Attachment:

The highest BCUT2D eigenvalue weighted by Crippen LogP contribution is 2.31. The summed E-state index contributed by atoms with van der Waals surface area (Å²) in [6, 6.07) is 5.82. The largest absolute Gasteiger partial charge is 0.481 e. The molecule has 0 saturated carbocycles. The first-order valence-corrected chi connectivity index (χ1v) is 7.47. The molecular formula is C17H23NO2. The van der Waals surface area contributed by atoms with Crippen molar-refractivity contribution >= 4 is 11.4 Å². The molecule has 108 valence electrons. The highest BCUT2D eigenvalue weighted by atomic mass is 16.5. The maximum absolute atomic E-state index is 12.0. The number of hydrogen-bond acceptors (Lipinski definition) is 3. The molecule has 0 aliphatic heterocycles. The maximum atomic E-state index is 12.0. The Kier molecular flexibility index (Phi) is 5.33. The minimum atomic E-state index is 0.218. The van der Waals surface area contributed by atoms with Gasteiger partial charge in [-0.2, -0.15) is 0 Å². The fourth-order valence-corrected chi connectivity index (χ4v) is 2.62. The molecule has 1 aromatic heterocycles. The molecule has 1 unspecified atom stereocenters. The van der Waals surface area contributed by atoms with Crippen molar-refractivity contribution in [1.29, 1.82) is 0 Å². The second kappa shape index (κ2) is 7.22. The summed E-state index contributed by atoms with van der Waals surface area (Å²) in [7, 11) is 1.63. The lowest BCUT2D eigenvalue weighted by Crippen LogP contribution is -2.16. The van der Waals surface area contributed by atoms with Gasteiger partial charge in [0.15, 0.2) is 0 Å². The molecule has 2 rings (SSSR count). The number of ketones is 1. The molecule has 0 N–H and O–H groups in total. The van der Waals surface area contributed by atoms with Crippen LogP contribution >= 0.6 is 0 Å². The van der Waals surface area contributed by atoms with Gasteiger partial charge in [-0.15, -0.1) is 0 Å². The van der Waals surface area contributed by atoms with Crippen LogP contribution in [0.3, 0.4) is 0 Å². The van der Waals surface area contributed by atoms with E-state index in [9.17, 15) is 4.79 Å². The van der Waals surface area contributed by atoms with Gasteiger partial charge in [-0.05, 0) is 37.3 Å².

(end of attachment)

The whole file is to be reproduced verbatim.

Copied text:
The highest BCUT2D eigenvalue weighted by Crippen LogP contribution is 2.31. The summed E-state index contributed by atoms with van der Waals surface area (Å²) in [6, 6.07) is 5.82. The largest absolute Gasteiger partial charge is 0.481 e. The molecule has 0 saturated carbocycles. The first-order valence-corrected chi connectivity index (χ1v) is 7.47. The molecular formula is C17H23NO2. The van der Waals surface area contributed by atoms with Crippen molar-refractivity contribution >= 4 is 11.4 Å². The molecule has 108 valence electrons. The highest BCUT2D eigenvalue weighted by atomic mass is 16.5. The maximum absolute atomic E-state index is 12.0. The number of hydrogen-bond acceptors (Lipinski definition) is 3. The molecule has 0 aliphatic heterocycles. The maximum atomic E-state index is 12.0. The Kier molecular flexibility index (Phi) is 5.33. The minimum atomic E-state index is 0.218. The van der Waals surface area contributed by atoms with Gasteiger partial charge in [-0.2, -0.15) is 0 Å². The fourth-order valence-corrected chi connectivity index (χ4v) is 2.62. The molecule has 1 aromatic heterocycles. The molecule has 1 unspecified atom stereocenters. The van der Waals surface area contributed by atoms with Crippen molar-refractivity contribution in [1.29, 1.82) is 0 Å². The second kappa shape index (κ2) is 7.22. The summed E-state index contributed by atoms with van der Waals surface area (Å²) in [7, 11) is 1.63. The lowest BCUT2D eigenvalue weighted by Crippen LogP contribution is -2.16. The van der Waals surface area contributed by atoms with Gasteiger partial charge in [0.15, 0.2) is 0 Å². The molecule has 2 rings (SSSR count). The number of ketones is 1. The molecule has 0 N–H and O–H groups in total. The van der Waals surface area contributed by atoms with Crippen LogP contribution >= 0.6 is 0 Å². The van der Waals surface area contributed by atoms with Gasteiger partial charge in [-0.15, -0.1) is 0 Å². The van der Waals surface area contributed by atoms with Crippen LogP contribution in [0.3, 0.4) is 0 Å². The van der Waals surface area contributed by atoms with E-state index in [9.17, 15) is 4.79 Å². The van der Waals surface area contributed by atoms with Gasteiger partial charge in [-0.05, 0) is 37.3 Å².